What you do boil right as you start cooking is the pasta, then you set it on the side because we won't need it again until later.
In a big pan, heat some oil and then throw in the finely chopped onion. Roast it on medium heat, we want it glassy and soft, but not brown. Once it's that way, add a tablespoon of paprika powder and stir it all, turning the onion orange-red. If this looks very sticky, add a little more oil. Now, add in the potato cubes and stir it all together, so they take the same colour of the paprika. Roast just a little to soften a bit more. This is the moment to add the salt, just make sure you don't use too much.
Last, add the pasta and just stir everything together until it's evenly orange and hot.
The ground black pepper is not, typically, added into the pan, that's something that everyone can add to their own plate, along with more salt, if they feel they need more.
I used four big potatoes, so this fed six people.
The union of Austria and Hungary here is shown in two prominent aspects: the Fleckerln pasta is typically Austrian, while the paprika clearly marks the Hungarian influence. Look at any kind of dish that claims to be typically Hungarian and there will be at least some trace of that coindiment in it. And the Fleckerln, well they're the Austrian pasta. That's aspect number one, the combination of ingredients and tastes from the two countries into one magnificent dish. Aspect number two is the location of where it's eaten most. Burgenland, being the absolutely fascinating region that it is on the border between Austria and Hungary, also constitutes the centre of where the two cuisines collide, which is why I, being from there, grew up eating Grenadiermarsch.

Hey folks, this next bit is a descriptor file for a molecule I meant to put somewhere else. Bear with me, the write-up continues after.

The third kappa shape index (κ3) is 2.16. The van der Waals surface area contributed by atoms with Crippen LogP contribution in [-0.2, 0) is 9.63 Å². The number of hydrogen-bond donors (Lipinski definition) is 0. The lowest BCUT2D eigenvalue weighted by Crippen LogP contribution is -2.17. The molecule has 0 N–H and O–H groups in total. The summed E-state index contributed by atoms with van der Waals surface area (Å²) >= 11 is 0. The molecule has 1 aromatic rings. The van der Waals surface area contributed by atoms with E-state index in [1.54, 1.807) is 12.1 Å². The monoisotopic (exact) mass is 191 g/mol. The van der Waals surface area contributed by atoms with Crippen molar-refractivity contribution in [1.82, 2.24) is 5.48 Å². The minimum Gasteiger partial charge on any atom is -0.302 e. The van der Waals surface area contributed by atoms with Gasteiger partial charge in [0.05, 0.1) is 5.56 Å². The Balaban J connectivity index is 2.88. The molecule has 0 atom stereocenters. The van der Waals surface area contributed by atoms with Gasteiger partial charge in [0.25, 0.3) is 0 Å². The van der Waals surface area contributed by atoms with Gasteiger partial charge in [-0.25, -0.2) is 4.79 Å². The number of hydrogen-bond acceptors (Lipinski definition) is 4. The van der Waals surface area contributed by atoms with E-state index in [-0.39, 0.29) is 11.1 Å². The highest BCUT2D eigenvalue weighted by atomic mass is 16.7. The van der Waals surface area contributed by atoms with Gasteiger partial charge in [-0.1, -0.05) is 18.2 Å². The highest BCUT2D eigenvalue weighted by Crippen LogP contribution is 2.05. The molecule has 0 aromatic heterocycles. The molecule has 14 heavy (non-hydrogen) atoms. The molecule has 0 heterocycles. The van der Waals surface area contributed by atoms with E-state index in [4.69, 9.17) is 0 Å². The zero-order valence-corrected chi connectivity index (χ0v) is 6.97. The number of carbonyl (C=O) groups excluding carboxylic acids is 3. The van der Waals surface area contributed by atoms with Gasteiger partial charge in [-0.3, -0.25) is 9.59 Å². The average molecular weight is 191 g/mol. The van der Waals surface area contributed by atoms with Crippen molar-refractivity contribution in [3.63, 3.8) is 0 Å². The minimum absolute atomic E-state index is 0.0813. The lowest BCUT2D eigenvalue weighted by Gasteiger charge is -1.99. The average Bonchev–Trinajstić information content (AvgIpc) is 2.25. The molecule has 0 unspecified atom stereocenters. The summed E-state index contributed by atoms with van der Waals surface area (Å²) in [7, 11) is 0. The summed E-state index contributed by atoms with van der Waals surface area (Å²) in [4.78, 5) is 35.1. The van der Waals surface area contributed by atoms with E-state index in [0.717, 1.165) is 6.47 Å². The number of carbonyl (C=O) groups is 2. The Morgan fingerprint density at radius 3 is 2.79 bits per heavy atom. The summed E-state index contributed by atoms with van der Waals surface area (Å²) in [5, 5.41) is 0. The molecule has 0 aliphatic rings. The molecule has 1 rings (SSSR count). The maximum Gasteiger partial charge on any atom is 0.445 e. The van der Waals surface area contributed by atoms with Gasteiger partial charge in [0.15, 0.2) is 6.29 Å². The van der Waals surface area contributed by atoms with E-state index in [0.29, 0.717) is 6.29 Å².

Now, back to the food.
Maybe this will sound weird to you, depending on where you're from and what kind of foods you're used to, but this is supposed to be a meal on its own. It can be a side dish, but traditionally it's not. Accompany it with a generous serving of beetroot salad and cornichons and it'll be perfect. If you don't like beetroot salad or cornichons, a simple green salad will be fine as well.
If you've made more than you need right away, here's a wonderful advantage to this food: it tastes awesome re-heated! And, here's a secret, just between you and me (as in, don't tell my mom, please): it's also really good if you don't even re-heat it and just eat it straight from the fridge the next day.
This is the kind of food that will take people through bad times, feed lots with little and can be prepared in great amounts, like for soldiers. That's where it comes from, as far as I know.
But it's also a food that gives a child strength for a long day at the playground. It's a food that builds a student back up after lots of studying and difficult exams. It's a food that brings moms and grandmas close, even if you cook it yourself because you're already a so-called grown-up in the big wide world.
It's a food that let's you close your eyes as you eat and travel thousands of kilometres to where you grew up and where your family is, no matter how far away you are.
And, again for the less sentimental ones: it's simple to make, it doesn't need much in terms of ingredients and is therefore pretty cheap, and it's for everyone (omnivores, vegetarians, vegans,... man, if you use the right kind of pasta, you can even make this gluten-free!).
Dear readers' tastebuds,
welcome to the traditional Austro-Hungarian kitchen.